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“Not only government to government, but institution to institution…so there is quite a lot of understanding among the British public.” Ambassador Hailemichael also dismissed the long-held myth that Ethiopia does not have the capability to properly store the objects should they be permanently returned.

He mentioned the national museum in Addis Ababa along with other modern museums such as the ones in Lalibela, Axum, Gondar, and Harar as well as universities with active programs on cultural heritage management.

The primary goal of the British invasion, which has been called “history’s most expensive hostage rescue operation,” was to free a group of European missionaries who were being held by Emperor Tewodros.

The Ethiopian king had become upset after he failed to receive a reply to a letter that he had sent to Queen Victoria proposing to establish diplomatic and military alliance with his European counterpart.

More than a decade ago Ethiopia had officially asked for restitution of the country’s looted treasures, that are being held at various locations in England. According to Thomas Ofcansky and David Shinn’s book entitled , the British army had employed approximately 15 elephants and 200 mules to transport the bounty seized from the treasury of Emperor Tewodros II and several Ethiopian Orthodox Christian churches.

Speaking on how attitudes about the looted treasures have changed, Ambassador Hailemichael told in a recent podcast interview that “many people in Britain — the public at large, media, higher education, [those] interested in culture — are all sympathetic to Ethiopia’s demand for the return of these objects” and further hoped that individuals “would understand, the government would understand, the institutions will understand and accept this demand for the objects to be returned to Ethiopia.” This month the Victoria and Albert Museum (V&A) in the U. helped to reignite a public dialogue on the topic of the Mekdela treasures when it made an offer to loan Ethiopia the items on a long term contract.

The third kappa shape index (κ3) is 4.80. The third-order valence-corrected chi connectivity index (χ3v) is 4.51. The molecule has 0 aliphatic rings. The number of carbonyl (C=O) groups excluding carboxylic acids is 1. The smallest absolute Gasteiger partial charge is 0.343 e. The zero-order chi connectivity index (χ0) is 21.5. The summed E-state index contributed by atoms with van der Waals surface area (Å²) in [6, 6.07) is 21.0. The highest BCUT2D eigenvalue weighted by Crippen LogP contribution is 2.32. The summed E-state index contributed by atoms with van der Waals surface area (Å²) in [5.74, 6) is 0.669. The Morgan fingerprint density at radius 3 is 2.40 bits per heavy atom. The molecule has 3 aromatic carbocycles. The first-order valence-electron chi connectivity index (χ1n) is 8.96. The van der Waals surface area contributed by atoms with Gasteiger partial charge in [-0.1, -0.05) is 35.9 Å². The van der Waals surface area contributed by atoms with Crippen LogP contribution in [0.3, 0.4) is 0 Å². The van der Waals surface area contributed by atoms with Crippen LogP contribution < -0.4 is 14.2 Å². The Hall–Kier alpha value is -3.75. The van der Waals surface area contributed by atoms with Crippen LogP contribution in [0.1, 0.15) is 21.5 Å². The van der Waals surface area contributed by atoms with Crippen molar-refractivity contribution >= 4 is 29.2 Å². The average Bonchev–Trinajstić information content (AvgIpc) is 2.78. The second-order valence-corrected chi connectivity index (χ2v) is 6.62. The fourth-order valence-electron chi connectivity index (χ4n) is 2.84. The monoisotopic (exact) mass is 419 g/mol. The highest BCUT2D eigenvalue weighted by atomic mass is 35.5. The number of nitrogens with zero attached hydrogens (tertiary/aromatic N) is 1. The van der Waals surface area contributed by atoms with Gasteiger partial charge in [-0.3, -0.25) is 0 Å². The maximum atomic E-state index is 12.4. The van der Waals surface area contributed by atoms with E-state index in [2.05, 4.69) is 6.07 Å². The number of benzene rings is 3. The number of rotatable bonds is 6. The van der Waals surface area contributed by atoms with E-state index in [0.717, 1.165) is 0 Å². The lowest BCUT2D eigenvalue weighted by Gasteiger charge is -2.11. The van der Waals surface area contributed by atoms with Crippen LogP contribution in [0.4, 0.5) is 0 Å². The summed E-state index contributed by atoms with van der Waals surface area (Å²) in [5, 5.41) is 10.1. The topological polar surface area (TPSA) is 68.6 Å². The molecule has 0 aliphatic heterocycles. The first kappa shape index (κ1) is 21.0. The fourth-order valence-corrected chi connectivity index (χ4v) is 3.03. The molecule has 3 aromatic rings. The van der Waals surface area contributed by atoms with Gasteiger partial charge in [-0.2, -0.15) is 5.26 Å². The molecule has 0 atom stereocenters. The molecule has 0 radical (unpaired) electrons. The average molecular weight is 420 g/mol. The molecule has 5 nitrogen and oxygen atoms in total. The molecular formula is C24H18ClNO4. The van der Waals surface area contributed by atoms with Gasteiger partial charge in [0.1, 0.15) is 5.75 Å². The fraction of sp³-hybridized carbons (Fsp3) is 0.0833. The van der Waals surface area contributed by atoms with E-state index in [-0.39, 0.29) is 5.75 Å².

“My government is not interested in loans, it is interested in having those objects returned.” The gesture from V&A was made on the eve of the museum’s current exhibition that opened on April 5th showcasing its Meqdela collection on the 150th anniversary of the battle.“The whole of Ethiopia is a museum of its cultural heritage,” Hailemichael said at one point during the interview.“The Ethiopian churches have been custodians of such religious objects for centuries,” Hailemichael added.Tadias Magazine By Tadias Staff April 22nd, 2018 New York (TADIAS) — Ethiopia’s Ambassador to the U.

K., Hailemichael Aberra Afework, is renewing his country’s call for the unconditional return of cultural and religious treasures that were looted by British troops at the Battle of Meqdelā in 1868.The free Earth Link member website you are trying to visit has been so popular that it has exceeded its monthly traffic allotment.You should be able to access this site on the first of next month.Figure 1: An artist rendering of St Yared while chanting Zema accompanied by sistrum, tau-cross staff.